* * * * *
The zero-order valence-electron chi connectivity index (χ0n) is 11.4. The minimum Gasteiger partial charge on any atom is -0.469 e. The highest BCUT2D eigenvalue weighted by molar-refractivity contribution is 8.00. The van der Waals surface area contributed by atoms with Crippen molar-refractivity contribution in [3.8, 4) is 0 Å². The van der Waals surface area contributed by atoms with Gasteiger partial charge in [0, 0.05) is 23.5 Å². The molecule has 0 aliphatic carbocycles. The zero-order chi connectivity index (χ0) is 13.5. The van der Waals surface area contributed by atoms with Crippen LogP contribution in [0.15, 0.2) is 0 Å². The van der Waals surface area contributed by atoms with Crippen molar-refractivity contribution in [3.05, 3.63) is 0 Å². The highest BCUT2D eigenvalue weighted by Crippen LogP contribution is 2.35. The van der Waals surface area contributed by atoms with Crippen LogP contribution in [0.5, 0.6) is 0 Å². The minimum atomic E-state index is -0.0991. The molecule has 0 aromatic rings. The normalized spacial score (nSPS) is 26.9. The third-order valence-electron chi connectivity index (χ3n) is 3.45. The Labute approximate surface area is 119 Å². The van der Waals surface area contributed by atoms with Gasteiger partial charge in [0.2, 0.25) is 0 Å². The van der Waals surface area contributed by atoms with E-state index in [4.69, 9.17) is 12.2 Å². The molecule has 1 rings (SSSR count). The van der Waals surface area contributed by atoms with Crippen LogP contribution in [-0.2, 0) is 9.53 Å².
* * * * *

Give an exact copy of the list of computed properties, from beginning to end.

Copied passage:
The zero-order valence-electron chi connectivity index (χ0n) is 11.4. The minimum Gasteiger partial charge on any atom is -0.469 e. The highest BCUT2D eigenvalue weighted by molar-refractivity contribution is 8.00. The van der Waals surface area contributed by atoms with Crippen molar-refractivity contribution in [3.8, 4) is 0 Å². The van der Waals surface area contributed by atoms with Gasteiger partial charge in [0, 0.05) is 23.5 Å². The molecule has 0 aliphatic carbocycles. The zero-order chi connectivity index (χ0) is 13.5. The van der Waals surface area contributed by atoms with Crippen LogP contribution in [0.15, 0.2) is 0 Å². The van der Waals surface area contributed by atoms with Crippen molar-refractivity contribution in [3.05, 3.63) is 0 Å². The highest BCUT2D eigenvalue weighted by Crippen LogP contribution is 2.35. The van der Waals surface area contributed by atoms with Crippen LogP contribution in [0.5, 0.6) is 0 Å². The minimum atomic E-state index is -0.0991. The molecule has 0 aromatic rings. The normalized spacial score (nSPS) is 26.9. The third-order valence-electron chi connectivity index (χ3n) is 3.45. The Labute approximate surface area is 119 Å². The van der Waals surface area contributed by atoms with Gasteiger partial charge in [0.2, 0.25) is 0 Å². The van der Waals surface area contributed by atoms with E-state index in [4.69, 9.17) is 12.2 Å². The molecule has 1 rings (SSSR count). The van der Waals surface area contributed by atoms with Crippen LogP contribution in [-0.2, 0) is 9.53 Å².